Bookshelf – books on learning WordPress
Six superb books for varying levels of expertise:
Digging into WordPress, by Chris Coyier and Jeff Starr, features well over 300 pages of regularly updated WordPress wisdom. From setup and configuration to security and optimization, Digging into WordPress is jam-packed with useful information on learning WordPress. Beautifully presented with easy-to-read type and color-coded chapters, it’s both a joy to read and highly practical — right from the get-go. What’s more, it also contains a wealth of resources — including heaps of copy-and-paste snippets — and provides access to an exclusive range of decent-looking WordPress themes. Oh, and did we mention that purchase of both the printed and pdf versions (when bought through the official Digging into WordPress website) includes access to free lifetime updates of all future versions? Seriously, if you haven’t already, take a look!
Starting with a brief history of WordPress, The WordPress Anthology consists of 12 chapters. The topics of these range from the basics — such as the differences between WordPress.com and WordPress.org, how to properly install WordPress, and understanding the infamous WordPress loop — to considerably more advanced subjects — such as creating custom taxonomies, the WordPress API and rolling our your own networks with WordPress Multisite. Professionally formatted and extremely readable, The WordPress Anthology is a well-written, whirlwind tour of WordPress that teaches, informs and inspires. If you’re already relatively comfortable with basic developer skills (including HTML, CSS and PHP), and want a book that’ll help lay the foundations of a solid understanding of WordPress, then this could be just the ticket!
Regularly updated, beautifully formatted and easy to read, Smashing Magazine: Beyond the Blog aims to help intermediate-level WordPress users/developers work on a range of different projects with WordPress, including photo galleries, forums, eCommerce sites and more. Beginning with the basics, Hedengren divides his book into four parts: ‘Getting Started with WordPress’, ‘Designing and Developing WordPress themes’, ‘Using Plugins with WordPress’ and ‘Additional Features and Functionality’. He tackles a range of different (and important) subjects — from the anatomy of a WordPress install to displaying RSS feeds, sending email with WordPress, and advanced theme usage. Additionally, he provides an extremely welcome two-part appendix listing various ‘Essential WordPress Plugins’, many of which really are awesome, and ‘Starter Themes’, such as Starkers, Roots, Toolbox and Bones.
The missing manual series’ tagline is ‘The book that should have been in the box’, and should WordPress ever come in a box it sure would be nice if this book were in there with it, because, for non-techy types, WordPress can often seem more than a little daunting! Although there’s admittedly a wealth of beginner-oriented information online, it’s sometimes nice to just have everything you need to get started all wrapped up in a box… ahem… sorry… book! If you’re just getting started and are unsure where to begin, then this jargon-free book on learning WordPress could well be just the introduction to creating websites with WordPress (both the .com and the .org version) you’ve been looking for.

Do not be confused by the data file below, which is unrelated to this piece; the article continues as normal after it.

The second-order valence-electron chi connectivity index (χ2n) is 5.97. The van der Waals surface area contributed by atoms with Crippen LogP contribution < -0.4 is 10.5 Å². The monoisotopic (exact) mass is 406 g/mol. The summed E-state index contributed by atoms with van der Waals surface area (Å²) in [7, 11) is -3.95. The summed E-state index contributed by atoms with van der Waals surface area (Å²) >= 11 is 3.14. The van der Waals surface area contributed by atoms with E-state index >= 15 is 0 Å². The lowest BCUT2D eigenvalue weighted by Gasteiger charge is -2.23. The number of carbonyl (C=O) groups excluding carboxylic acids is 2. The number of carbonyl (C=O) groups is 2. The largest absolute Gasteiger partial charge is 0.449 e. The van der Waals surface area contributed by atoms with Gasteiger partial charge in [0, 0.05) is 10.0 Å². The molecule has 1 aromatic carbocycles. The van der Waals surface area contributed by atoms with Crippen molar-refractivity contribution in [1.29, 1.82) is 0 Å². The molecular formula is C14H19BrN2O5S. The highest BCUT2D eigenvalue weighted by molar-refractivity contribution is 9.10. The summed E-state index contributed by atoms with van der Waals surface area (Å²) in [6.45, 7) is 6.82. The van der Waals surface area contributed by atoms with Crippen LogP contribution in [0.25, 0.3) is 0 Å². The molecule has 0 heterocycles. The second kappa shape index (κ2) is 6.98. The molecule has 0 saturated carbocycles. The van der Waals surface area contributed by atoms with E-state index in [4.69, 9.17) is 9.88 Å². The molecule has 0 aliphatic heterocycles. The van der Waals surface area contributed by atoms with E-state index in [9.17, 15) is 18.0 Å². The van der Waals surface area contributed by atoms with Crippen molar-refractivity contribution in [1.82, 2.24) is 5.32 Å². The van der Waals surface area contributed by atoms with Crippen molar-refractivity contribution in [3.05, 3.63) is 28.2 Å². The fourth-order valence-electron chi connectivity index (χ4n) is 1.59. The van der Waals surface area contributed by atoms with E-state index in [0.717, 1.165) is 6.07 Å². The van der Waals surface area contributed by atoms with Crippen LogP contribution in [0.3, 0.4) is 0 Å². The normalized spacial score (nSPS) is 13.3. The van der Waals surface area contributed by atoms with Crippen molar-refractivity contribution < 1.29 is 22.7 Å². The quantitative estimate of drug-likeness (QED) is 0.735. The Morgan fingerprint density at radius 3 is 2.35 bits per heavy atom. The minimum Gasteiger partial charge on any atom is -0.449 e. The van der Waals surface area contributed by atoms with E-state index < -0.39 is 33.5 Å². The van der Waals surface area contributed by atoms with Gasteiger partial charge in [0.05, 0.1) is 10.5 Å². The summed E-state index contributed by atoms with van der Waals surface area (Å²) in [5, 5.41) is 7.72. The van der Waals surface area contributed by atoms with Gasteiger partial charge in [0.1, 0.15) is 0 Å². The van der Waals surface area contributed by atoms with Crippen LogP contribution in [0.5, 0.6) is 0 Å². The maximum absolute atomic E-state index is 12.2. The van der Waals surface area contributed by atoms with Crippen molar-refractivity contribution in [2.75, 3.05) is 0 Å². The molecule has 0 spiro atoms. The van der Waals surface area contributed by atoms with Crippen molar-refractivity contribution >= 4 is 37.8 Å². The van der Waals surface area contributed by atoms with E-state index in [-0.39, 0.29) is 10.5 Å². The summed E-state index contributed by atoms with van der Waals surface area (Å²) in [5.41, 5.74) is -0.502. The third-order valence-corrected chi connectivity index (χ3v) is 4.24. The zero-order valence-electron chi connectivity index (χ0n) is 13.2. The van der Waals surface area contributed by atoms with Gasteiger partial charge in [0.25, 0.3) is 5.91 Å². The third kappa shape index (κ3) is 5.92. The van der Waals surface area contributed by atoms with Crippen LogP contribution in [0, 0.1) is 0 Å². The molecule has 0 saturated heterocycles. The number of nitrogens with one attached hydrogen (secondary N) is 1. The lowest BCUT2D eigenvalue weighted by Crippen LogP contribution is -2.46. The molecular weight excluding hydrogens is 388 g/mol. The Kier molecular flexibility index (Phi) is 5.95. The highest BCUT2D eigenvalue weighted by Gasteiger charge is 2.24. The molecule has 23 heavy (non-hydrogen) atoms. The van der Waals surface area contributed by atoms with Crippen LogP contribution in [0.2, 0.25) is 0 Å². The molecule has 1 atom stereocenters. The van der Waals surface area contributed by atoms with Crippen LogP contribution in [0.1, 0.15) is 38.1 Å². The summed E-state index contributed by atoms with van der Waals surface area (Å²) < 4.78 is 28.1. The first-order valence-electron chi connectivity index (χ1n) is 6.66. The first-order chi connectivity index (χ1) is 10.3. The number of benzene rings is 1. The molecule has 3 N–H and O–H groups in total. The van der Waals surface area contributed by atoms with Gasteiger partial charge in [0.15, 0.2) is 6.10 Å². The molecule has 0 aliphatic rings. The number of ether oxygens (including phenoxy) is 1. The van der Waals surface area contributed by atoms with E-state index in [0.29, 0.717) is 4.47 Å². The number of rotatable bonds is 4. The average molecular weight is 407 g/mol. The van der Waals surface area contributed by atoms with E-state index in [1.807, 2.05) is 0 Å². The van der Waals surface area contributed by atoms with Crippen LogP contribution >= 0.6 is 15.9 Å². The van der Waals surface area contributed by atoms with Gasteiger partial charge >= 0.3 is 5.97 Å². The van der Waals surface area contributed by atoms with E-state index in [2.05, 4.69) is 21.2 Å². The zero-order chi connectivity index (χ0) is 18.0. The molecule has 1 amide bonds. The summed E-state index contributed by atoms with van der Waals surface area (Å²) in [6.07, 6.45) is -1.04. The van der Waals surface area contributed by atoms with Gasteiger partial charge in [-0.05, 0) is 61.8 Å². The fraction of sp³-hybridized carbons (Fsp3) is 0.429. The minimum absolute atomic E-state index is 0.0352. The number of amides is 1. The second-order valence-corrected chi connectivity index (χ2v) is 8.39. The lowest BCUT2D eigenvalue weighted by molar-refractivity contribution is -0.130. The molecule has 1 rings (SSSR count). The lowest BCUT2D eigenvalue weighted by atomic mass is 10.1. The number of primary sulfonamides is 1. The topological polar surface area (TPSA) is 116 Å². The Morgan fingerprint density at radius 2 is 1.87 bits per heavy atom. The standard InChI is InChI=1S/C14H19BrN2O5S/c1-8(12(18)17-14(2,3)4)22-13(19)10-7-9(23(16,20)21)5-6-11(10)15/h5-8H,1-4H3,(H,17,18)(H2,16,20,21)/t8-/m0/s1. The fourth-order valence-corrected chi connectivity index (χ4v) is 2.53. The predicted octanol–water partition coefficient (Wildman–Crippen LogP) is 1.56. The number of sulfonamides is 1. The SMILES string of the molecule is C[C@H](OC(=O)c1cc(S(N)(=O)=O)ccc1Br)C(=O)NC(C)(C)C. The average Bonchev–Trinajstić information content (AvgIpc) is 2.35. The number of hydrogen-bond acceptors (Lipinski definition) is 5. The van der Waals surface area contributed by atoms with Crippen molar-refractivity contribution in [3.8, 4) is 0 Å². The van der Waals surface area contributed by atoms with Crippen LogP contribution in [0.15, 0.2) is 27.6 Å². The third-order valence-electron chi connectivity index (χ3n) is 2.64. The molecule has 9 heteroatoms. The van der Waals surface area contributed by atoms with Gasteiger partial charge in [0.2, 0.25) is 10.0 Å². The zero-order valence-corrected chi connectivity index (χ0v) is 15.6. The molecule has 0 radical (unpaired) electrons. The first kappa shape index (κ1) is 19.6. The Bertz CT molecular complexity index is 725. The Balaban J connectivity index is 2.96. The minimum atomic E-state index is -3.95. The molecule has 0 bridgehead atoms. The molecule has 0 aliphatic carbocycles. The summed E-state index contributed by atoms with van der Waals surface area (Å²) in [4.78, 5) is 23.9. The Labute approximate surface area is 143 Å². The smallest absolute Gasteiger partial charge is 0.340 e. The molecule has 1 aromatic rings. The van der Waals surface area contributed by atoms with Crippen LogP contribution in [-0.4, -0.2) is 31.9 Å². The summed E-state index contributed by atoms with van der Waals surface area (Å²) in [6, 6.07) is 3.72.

Beginning with a brief, general introduction to WordPress, Web Designer’s Guide to WordPress takes readers from the basics of WordPress theming to considerably more advanced topics, including custom fields, shortcodes and custom functions, and responsive WordPress theming. Written by veteran WordPress developer Jesse Friedman (an active and engaging member of the WordPress community), this book is aimed squarely at anyone interested in developing themes for WordPress, and is both easy to understand and quick to read. If you’re already familiar with web design in general, and want a book that’ll help you get started in the world of theming for WordPress, this could be the ideal resource to spur you into action.
Currently in its second edition, Professional WordPress: Design and Development consists of 16 chapters and more than 400 pages of WordPress design-and-development-related content. It covers a range of topics, including: The loop; data management; custom post types, taxonomies and meta data; and statistics, scalability, security and spam, as well as a few lesser-covered subjects, such as working with WordPress locally and WordPress Multisite. Designed to give readers/learners a comprehensive understanding of WordPress from the inside out (focusing on the internal structure and flow of the code, as well as the data model on which the code operates), Professional WordPress: Design and Development aims to bridge the gap between expert PHP developers (people comfortable reading the WordPress Codex in lieu of a manual) and the casual WordPress user. It’s recommended for anyone looking to take their WordPress development skills to the next level!